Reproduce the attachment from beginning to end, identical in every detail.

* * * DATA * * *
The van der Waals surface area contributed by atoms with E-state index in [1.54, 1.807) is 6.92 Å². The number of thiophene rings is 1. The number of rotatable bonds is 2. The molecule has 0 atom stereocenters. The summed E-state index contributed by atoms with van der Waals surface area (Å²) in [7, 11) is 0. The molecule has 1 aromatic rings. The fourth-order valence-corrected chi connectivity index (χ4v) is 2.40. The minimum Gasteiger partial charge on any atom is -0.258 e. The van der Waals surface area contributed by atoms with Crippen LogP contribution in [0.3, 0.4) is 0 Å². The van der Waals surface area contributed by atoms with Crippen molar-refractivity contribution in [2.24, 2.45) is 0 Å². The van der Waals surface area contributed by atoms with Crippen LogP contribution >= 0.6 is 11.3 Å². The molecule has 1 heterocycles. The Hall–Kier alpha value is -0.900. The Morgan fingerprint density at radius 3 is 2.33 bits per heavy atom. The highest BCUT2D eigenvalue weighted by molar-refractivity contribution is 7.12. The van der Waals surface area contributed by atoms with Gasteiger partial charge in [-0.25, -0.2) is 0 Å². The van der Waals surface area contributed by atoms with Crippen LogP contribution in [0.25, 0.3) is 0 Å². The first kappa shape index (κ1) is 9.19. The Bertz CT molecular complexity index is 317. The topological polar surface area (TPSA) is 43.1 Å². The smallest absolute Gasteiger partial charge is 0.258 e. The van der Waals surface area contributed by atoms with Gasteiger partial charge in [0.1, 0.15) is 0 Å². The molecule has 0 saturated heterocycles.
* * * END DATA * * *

The van der Waals surface area contributed by atoms with E-state index in [1.54, 1.807) is 6.92 Å². The number of thiophene rings is 1. The number of rotatable bonds is 2. The molecule has 0 atom stereocenters. The summed E-state index contributed by atoms with van der Waals surface area (Å²) in [7, 11) is 0. The molecule has 1 aromatic rings. The fourth-order valence-corrected chi connectivity index (χ4v) is 2.40. The minimum Gasteiger partial charge on any atom is -0.258 e. The van der Waals surface area contributed by atoms with Crippen LogP contribution in [0.3, 0.4) is 0 Å². The van der Waals surface area contributed by atoms with Crippen molar-refractivity contribution in [2.24, 2.45) is 0 Å². The van der Waals surface area contributed by atoms with Crippen LogP contribution >= 0.6 is 11.3 Å². The molecule has 1 heterocycles. The Hall–Kier alpha value is -0.900. The Morgan fingerprint density at radius 3 is 2.33 bits per heavy atom. The highest BCUT2D eigenvalue weighted by molar-refractivity contribution is 7.12. The van der Waals surface area contributed by atoms with Gasteiger partial charge in [-0.25, -0.2) is 0 Å². The van der Waals surface area contributed by atoms with Crippen LogP contribution in [0.25, 0.3) is 0 Å². The first kappa shape index (κ1) is 9.19. The Bertz CT molecular complexity index is 317. The topological polar surface area (TPSA) is 43.1 Å². The smallest absolute Gasteiger partial charge is 0.258 e. The van der Waals surface area contributed by atoms with Gasteiger partial charge in [0.1, 0.15) is 0 Å². The molecule has 0 saturated heterocycles.